Stump is smart in her casting choices as well; she keeps consistency with characters who appear more than once, Liana Olear being a prime example as she appears as Beatrice both times that the leading lady of Much Ado is featured. Stump also pays a nod to The Rude Mechanicals by casting women in roles that they have played in full length productions performed by The Rudes (such examples include but are not limited to Stump herself playing Katherine opposite of Olear’s Alice for Henry V, and Jaki Demarest remounting her role as Lady Macbeth from Macbeth.) The wisely utilized epilogue from As You Like It comes into play to conclude the show; this is a fitting ending, and serves far better a show closer than the curious prologue from Antony and Cleopatra does as a show opener.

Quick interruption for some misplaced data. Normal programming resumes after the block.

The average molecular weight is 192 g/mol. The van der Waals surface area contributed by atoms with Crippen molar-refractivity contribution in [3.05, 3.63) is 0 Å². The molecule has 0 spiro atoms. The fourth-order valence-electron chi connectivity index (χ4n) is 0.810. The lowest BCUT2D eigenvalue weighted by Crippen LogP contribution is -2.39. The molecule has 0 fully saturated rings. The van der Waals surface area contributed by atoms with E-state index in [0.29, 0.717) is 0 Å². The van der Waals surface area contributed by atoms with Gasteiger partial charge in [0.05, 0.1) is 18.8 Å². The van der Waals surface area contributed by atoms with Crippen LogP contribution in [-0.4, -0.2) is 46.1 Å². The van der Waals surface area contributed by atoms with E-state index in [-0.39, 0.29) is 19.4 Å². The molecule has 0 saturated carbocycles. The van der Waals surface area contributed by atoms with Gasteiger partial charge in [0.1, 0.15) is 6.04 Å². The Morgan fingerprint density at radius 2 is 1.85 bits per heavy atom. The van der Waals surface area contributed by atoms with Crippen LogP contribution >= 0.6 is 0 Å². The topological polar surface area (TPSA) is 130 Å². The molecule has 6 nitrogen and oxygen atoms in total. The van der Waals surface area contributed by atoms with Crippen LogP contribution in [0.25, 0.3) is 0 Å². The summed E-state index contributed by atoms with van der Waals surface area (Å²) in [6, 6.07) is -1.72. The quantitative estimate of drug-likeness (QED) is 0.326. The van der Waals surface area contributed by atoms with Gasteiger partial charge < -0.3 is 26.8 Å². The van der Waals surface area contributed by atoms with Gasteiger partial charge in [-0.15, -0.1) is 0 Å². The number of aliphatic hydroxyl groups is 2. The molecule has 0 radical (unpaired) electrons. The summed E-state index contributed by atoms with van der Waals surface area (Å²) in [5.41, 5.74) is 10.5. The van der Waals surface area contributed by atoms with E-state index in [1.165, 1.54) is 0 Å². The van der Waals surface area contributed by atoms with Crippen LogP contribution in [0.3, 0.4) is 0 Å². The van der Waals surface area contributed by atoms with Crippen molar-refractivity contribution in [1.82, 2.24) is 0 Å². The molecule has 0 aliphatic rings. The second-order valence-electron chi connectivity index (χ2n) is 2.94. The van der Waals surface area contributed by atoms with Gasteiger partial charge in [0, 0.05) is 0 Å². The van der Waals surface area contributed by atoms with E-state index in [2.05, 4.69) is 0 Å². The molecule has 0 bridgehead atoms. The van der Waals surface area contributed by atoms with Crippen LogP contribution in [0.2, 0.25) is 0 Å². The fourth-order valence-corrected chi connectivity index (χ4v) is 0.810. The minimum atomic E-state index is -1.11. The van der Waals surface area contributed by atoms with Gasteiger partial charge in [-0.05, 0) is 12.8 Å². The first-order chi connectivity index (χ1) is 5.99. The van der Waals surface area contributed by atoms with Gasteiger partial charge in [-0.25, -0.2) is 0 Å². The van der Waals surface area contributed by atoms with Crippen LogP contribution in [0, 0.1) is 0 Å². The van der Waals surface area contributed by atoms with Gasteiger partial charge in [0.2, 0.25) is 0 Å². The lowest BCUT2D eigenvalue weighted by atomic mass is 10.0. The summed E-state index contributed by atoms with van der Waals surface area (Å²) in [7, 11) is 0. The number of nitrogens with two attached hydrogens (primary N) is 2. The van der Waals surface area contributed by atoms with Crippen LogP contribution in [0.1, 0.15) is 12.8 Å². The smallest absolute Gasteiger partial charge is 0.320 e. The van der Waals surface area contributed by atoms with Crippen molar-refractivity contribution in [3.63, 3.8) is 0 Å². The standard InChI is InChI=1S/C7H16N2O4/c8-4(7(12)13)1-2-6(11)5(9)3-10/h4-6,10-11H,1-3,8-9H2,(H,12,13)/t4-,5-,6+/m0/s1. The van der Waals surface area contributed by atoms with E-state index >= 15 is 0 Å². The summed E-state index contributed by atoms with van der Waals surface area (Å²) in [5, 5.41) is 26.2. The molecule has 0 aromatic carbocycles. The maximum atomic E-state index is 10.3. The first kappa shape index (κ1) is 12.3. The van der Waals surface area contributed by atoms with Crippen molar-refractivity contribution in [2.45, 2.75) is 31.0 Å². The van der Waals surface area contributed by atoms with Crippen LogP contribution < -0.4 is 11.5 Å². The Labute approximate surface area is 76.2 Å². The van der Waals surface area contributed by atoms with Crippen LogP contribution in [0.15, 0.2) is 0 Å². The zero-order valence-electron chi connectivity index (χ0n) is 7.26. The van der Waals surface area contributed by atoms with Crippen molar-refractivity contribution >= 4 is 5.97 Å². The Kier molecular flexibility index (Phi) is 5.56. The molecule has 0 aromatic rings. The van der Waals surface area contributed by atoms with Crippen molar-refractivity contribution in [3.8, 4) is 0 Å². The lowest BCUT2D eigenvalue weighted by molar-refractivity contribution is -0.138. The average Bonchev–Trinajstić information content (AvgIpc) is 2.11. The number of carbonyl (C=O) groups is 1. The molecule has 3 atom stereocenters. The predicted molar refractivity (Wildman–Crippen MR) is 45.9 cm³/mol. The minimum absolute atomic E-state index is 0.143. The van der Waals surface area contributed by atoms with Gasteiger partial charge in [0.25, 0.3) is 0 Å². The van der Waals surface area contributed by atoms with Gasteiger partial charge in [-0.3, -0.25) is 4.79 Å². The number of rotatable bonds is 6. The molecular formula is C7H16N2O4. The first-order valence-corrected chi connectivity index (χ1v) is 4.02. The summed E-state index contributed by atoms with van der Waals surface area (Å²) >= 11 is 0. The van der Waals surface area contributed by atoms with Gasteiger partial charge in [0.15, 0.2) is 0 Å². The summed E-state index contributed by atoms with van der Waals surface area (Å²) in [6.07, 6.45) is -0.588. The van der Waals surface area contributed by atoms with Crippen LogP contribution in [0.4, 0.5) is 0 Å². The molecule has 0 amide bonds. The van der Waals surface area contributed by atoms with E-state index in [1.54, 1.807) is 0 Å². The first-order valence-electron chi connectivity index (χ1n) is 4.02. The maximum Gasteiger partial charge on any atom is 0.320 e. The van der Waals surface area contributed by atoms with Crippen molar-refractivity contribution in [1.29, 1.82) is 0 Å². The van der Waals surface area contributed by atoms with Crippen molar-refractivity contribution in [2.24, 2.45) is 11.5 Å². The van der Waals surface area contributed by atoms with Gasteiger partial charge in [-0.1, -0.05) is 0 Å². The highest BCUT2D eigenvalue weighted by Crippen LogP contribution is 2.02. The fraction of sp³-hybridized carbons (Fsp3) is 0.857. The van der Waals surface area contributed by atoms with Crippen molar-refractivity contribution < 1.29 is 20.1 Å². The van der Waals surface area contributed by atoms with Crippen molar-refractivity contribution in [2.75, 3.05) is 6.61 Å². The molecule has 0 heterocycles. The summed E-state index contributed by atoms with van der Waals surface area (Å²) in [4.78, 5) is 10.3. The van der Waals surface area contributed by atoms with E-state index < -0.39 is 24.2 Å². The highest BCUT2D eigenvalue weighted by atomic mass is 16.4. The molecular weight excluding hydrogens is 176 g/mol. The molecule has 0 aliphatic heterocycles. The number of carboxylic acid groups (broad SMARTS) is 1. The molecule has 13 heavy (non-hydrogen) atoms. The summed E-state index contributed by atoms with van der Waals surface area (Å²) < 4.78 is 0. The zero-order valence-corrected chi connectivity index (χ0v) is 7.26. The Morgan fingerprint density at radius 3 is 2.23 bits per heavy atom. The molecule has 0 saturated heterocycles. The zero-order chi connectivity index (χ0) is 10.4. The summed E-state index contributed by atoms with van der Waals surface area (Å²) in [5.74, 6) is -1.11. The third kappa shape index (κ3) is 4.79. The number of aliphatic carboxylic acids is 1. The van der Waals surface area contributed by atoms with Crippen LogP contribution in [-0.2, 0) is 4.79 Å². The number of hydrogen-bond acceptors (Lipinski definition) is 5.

The costumes and set are minimal, a simple skirt here or there to delineate femininity, chainmail armor for characters like Joan of Arc, and a few portraits of ladies of the time hung on the back wall; but what more else is needed when the primary focus of the performance is the women and their roles in these scenes? Joshua Engel serves as the show’s lighting designer, and at times Engel’s work is brilliant— the misty lighting for “The Weird Women” segment, which features the witches from Macbeth, Ariel from The Tempest, and Titania from A Midsummer Night’s Dream, and the darkened shadows used during Lady Macbeth’s speech, which is a callback to the light and darkness concept from the show’s most recent inception with The Rudes— but at other times the lighting is vaguely distracting, like when the characters are wandering all around the stage to make full use the space but the lighting is only focused in the center. Ultimately, it’s not that big of a hang-up, but worth noting all the same because at times it really draws you into the text of what’s being spoken and creates atmospheric ambience and at other times it truly distracts from the importance of what’s being said.